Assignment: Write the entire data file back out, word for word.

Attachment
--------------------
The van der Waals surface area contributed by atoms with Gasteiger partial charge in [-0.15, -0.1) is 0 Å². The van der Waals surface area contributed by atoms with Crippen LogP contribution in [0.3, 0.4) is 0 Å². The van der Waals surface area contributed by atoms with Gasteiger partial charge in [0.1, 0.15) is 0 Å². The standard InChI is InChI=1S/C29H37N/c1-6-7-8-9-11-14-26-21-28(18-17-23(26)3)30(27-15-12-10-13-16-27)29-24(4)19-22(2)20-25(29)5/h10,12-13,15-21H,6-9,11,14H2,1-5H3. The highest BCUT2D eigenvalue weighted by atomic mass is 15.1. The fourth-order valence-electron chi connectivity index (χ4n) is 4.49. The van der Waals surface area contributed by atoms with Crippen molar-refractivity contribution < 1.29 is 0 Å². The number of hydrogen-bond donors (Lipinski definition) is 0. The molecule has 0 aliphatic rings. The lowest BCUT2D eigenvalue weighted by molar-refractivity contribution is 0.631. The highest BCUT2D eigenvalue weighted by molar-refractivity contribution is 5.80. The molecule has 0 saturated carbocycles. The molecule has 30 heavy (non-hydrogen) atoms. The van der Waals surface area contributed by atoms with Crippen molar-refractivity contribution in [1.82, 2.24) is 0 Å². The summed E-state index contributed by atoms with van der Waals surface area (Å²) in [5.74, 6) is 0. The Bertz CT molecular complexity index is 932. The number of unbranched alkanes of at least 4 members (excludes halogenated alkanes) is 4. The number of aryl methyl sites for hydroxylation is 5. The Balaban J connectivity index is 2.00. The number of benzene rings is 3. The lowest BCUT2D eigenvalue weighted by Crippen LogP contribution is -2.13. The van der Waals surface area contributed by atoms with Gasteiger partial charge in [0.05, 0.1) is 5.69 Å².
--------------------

The van der Waals surface area contributed by atoms with Gasteiger partial charge in [-0.15, -0.1) is 0 Å². The van der Waals surface area contributed by atoms with Crippen LogP contribution in [0.3, 0.4) is 0 Å². The van der Waals surface area contributed by atoms with Gasteiger partial charge in [0.1, 0.15) is 0 Å². The standard InChI is InChI=1S/C29H37N/c1-6-7-8-9-11-14-26-21-28(18-17-23(26)3)30(27-15-12-10-13-16-27)29-24(4)19-22(2)20-25(29)5/h10,12-13,15-21H,6-9,11,14H2,1-5H3. The highest BCUT2D eigenvalue weighted by atomic mass is 15.1. The fourth-order valence-electron chi connectivity index (χ4n) is 4.49. The van der Waals surface area contributed by atoms with Crippen molar-refractivity contribution < 1.29 is 0 Å². The number of hydrogen-bond donors (Lipinski definition) is 0. The molecule has 0 aliphatic rings. The lowest BCUT2D eigenvalue weighted by molar-refractivity contribution is 0.631. The highest BCUT2D eigenvalue weighted by molar-refractivity contribution is 5.80. The molecule has 0 saturated carbocycles. The molecule has 30 heavy (non-hydrogen) atoms. The van der Waals surface area contributed by atoms with Crippen molar-refractivity contribution in [1.82, 2.24) is 0 Å². The summed E-state index contributed by atoms with van der Waals surface area (Å²) in [5.74, 6) is 0. The Bertz CT molecular complexity index is 932. The number of unbranched alkanes of at least 4 members (excludes halogenated alkanes) is 4. The number of aryl methyl sites for hydroxylation is 5. The Balaban J connectivity index is 2.00. The number of benzene rings is 3. The lowest BCUT2D eigenvalue weighted by Crippen LogP contribution is -2.13. The van der Waals surface area contributed by atoms with Gasteiger partial charge in [0.05, 0.1) is 5.69 Å².